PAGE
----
Three Issues with Generational Thinking in the Workplace
How does this sound to you:
You’ve got a great job title in a job where you’re never bored, an excellent paycheck with an ideal benefits package. You’re able to work flexibly, either from home or hours that you decide, to maintain a great work-life balance.
Your employer offers great personal and professional development, provide the opportunity to volunteer in your community while maintaining an ethical stance with their business practices.
Doesn’t that sound great? You sound like a millennial, according to many studies*.
Every day, a new article is published about generational differences in the workplace.
Articles lamenting the laziness and disloyalty of Millennials (generation Y) or panicking over the Baby Boomers retiring in mass numbers with not enough senior workers to take over their work.
How is it possible to maintain harmony in your workplace whenever there are now four generations in the workplace?
The truth is...
You shouldn’t think about the generational labels at all.
Here are three reasons that thinking of people in term of generations is the wrong strategy to take.
1. You’re letting confirmation bias do all of your work for you.
There was a study done in 2013* attempting to replicate a previous study’s** findings that Gen Y are more narcissistic than previous generations.
However, whenever the study was expanded to include a more complete view of the complete demographic of Gen Y, the previous study’s findings could not be replicated.
They instead found that rates of narcissism remained stable throughout all generations when accounting for the whole population of the generation, not select members (usually university undergrads).
Normally, younger people are more narcissistic and self-involved, with rates decreasing over time. On the other hand, they found that people who already think of Gen Y as more narcissistic knew a narcissistic person in Gen Y and assumed all of Gen Y must be self-obsessed.
Why is this an issue?
Even I have had a change of heart on this topic after speaking with others and doing some research of my own. I’ve been letting confirmation bias do all of the work for me whenever it comes to thinking about other generations.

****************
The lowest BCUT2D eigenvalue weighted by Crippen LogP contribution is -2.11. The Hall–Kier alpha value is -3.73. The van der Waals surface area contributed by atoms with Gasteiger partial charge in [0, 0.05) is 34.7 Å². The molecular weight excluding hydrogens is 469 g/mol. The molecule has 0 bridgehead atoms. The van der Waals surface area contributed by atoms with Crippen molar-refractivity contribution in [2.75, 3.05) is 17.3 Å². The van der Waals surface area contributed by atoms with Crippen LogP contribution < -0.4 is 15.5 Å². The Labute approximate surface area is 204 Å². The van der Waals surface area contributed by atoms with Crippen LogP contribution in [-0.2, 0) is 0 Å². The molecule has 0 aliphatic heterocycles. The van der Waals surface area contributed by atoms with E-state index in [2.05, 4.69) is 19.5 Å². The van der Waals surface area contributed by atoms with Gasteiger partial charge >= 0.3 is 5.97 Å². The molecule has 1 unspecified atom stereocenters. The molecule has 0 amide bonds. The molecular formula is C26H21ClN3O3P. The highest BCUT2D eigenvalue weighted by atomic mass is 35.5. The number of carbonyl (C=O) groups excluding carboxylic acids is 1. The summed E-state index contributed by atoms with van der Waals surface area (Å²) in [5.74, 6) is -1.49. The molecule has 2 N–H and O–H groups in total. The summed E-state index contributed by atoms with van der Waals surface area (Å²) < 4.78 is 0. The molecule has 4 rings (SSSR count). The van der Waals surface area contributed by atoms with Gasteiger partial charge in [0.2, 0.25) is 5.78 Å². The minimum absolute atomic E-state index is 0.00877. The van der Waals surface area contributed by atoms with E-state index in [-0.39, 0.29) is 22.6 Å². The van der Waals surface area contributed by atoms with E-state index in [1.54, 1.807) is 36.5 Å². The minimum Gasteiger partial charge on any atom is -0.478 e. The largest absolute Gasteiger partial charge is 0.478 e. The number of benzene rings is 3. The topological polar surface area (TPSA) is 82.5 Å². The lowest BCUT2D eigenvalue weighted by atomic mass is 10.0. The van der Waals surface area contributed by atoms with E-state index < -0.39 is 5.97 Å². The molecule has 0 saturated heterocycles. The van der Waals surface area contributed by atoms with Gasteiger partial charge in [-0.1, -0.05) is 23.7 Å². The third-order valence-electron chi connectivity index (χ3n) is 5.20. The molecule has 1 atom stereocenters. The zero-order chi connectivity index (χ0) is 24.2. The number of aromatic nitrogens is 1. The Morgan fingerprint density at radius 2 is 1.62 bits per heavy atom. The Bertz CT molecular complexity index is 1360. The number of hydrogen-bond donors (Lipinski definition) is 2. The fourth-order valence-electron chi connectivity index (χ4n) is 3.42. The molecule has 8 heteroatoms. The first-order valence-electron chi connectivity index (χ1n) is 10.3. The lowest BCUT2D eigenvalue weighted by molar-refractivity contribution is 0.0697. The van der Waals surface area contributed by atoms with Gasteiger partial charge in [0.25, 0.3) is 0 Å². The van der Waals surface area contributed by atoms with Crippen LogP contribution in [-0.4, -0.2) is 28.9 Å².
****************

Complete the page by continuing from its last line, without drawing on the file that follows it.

I’m not alone in this, it’s been around for a long time when it comes to generational thinking. But what’s important is re-examining beliefs and being able to admit when you’ve had your mind changed.
2. People at different life and career stages want different things. And that’s okay!
The issue that a lot of companies are facing is that they are trying to communicate with different generations instead of thinking of terms of a person’s current stage of life.
Two men, both with the exact same background, except Man A is married with 2 small children, and Man B is single with no children. They are in different stages of life, even though they’re apart of the same generation. Man A may have more in common with someone two decades his senior, who also has 2 small children.
Companies should look to communicate with populations of workers with these sorts of things in common rather than assuming someone born in 1992 will communicate differently or want something different than someone born in 1972.
3. There’s just not enough research to support generational differences at work- but plenty of the opposite.
From studies showing that Gen X and Baby Boomers didn’t need special workplace consideration* to studies showing that the current “big three” generations at work (Baby Boomers, Gen X, and Gen Y) all have negligible differences that are simply explained by the lower experience of Gen Y**.
The numbers simply don’t add up – and it doesn’t make sense for your business to invest in addressing so-called “generational differences”.
If you disagree, keep point number one in mind and remember that everyone grows and changes both as they age and as they gain experience and confidence in their work.
Most of the research done on younger generations was conducted whenever they were fresh out of university or high school***.
So, what’s a manager to do?
First, ask your employees what they want in terms of remaining with your company instead of making assumptions based on any generational label they may hold.
Second, keep in mind your own biases that you may hold.
And third, if there are issues within your organization, sometimes having an outside eye look over any issues can be helpful.
At Cinga Leadership, we can provide consultation on a myriad of different issues that your organization may be facing, from leadership development to help your leaders perform to the best of their ability, to organizational development to provide guidance on where your organization is performing well and where it could use strengthening.
1*Arnett, J. J. (2013). The evidence for generation we and against generation me. Society for the Study of Emerging Adulthood, 1(1), 5-10.
1**Twenge, J. M., Campbell, W. K., & Freeman, E. C. (2012). Generational differences in young adults' life goals, concern for others, and civic orientation, 1966–2009. Journal of Personality and Social Psychology, 102(5), 1045-1062.
3*Yang, S., & Guy, M. E. (2006). Genxers versus boomers: Work motivators and management implications. Public Performance & Management Review, 29(3), 267-284.
3**Costanza, D. P., Badger, J. M., Fraser, R. L., Severt, J. B., & Gade, P. A. (2012). Generational differences in work-related attitudes: A meta-analysis. Journal of Business and Psychology,27(4), 375-394.
Kowske, B. J., Rasch, R., & Wiley, J. (2010). Millennials’ (lack of) attitude problem: An empirical examination of generational effects on work attitudes. Journal of Business and Psychology, 25(2), 265-279.
3***Ng, E. S., Schweitzer, L., & Lyons, S. T. (2010). New generation, great expectations: A field study of the millennial generation. Journal of Business and Psychology, 25(2), 281-292.